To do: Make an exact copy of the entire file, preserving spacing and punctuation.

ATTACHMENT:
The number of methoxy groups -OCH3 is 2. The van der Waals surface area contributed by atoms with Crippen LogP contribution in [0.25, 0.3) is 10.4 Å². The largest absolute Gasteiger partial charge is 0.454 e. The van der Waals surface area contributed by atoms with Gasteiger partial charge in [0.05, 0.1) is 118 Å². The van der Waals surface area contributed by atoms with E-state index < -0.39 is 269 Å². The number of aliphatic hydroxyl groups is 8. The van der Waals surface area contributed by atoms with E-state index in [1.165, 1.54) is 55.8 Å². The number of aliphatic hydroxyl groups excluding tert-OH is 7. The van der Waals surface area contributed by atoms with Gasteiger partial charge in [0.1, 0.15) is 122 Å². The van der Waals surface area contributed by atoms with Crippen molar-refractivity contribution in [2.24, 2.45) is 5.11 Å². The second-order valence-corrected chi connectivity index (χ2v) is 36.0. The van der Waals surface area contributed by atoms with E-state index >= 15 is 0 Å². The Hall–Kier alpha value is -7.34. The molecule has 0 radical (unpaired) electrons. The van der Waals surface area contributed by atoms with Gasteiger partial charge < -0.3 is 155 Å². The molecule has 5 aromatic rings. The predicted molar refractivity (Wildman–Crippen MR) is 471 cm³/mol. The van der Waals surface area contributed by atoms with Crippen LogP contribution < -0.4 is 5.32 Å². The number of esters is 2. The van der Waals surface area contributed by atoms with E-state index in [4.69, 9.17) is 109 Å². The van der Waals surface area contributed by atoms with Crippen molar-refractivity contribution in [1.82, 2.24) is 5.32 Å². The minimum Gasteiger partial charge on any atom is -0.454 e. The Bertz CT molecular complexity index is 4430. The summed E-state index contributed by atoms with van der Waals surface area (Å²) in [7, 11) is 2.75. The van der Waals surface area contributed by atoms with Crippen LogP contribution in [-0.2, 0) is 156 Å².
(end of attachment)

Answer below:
The number of methoxy groups -OCH3 is 2. The van der Waals surface area contributed by atoms with Crippen LogP contribution in [0.25, 0.3) is 10.4 Å². The largest absolute Gasteiger partial charge is 0.454 e. The van der Waals surface area contributed by atoms with Gasteiger partial charge in [0.05, 0.1) is 118 Å². The van der Waals surface area contributed by atoms with E-state index < -0.39 is 269 Å². The number of aliphatic hydroxyl groups is 8. The van der Waals surface area contributed by atoms with E-state index in [1.165, 1.54) is 55.8 Å². The number of aliphatic hydroxyl groups excluding tert-OH is 7. The van der Waals surface area contributed by atoms with Gasteiger partial charge in [0.1, 0.15) is 122 Å². The van der Waals surface area contributed by atoms with Crippen molar-refractivity contribution in [2.24, 2.45) is 5.11 Å². The second-order valence-corrected chi connectivity index (χ2v) is 36.0. The van der Waals surface area contributed by atoms with E-state index >= 15 is 0 Å². The Hall–Kier alpha value is -7.34. The molecule has 0 radical (unpaired) electrons. The van der Waals surface area contributed by atoms with Gasteiger partial charge < -0.3 is 155 Å². The molecule has 5 aromatic rings. The predicted molar refractivity (Wildman–Crippen MR) is 471 cm³/mol. The van der Waals surface area contributed by atoms with Crippen LogP contribution < -0.4 is 5.32 Å². The number of esters is 2. The van der Waals surface area contributed by atoms with E-state index in [4.69, 9.17) is 109 Å². The van der Waals surface area contributed by atoms with Crippen molar-refractivity contribution in [1.82, 2.24) is 5.32 Å². The minimum Gasteiger partial charge on any atom is -0.454 e. The Bertz CT molecular complexity index is 4430. The summed E-state index contributed by atoms with van der Waals surface area (Å²) in [7, 11) is 2.75. The van der Waals surface area contributed by atoms with Crippen LogP contribution in [-0.2, 0) is 156 Å².